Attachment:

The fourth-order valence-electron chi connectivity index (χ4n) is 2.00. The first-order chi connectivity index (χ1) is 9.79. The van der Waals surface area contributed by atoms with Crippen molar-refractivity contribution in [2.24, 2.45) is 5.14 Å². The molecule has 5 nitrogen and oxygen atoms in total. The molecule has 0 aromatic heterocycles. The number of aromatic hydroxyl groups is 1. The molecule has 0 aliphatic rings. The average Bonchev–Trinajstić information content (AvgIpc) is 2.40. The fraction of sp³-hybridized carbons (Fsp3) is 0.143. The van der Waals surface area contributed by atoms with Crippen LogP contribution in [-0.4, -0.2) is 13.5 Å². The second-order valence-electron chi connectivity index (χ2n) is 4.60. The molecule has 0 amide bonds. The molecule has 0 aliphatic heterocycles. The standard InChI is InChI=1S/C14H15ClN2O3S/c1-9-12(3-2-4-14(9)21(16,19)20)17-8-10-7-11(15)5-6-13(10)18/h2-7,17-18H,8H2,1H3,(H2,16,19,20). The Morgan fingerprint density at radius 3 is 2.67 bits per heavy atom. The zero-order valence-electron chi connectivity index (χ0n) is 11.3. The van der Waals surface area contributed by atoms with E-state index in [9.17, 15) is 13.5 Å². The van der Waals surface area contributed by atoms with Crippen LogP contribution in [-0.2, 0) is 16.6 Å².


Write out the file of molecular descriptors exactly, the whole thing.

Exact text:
The fourth-order valence-electron chi connectivity index (χ4n) is 2.00. The first-order chi connectivity index (χ1) is 9.79. The van der Waals surface area contributed by atoms with Crippen molar-refractivity contribution in [2.24, 2.45) is 5.14 Å². The molecule has 5 nitrogen and oxygen atoms in total. The molecule has 0 aromatic heterocycles. The number of aromatic hydroxyl groups is 1. The molecule has 0 aliphatic rings. The average Bonchev–Trinajstić information content (AvgIpc) is 2.40. The fraction of sp³-hybridized carbons (Fsp3) is 0.143. The van der Waals surface area contributed by atoms with Crippen LogP contribution in [-0.4, -0.2) is 13.5 Å². The second-order valence-electron chi connectivity index (χ2n) is 4.60. The molecule has 0 amide bonds. The molecule has 0 aliphatic heterocycles. The standard InChI is InChI=1S/C14H15ClN2O3S/c1-9-12(3-2-4-14(9)21(16,19)20)17-8-10-7-11(15)5-6-13(10)18/h2-7,17-18H,8H2,1H3,(H2,16,19,20). The Morgan fingerprint density at radius 3 is 2.67 bits per heavy atom. The zero-order valence-electron chi connectivity index (χ0n) is 11.3. The van der Waals surface area contributed by atoms with E-state index in [9.17, 15) is 13.5 Å². The van der Waals surface area contributed by atoms with Crippen LogP contribution in [-0.2, 0) is 16.6 Å².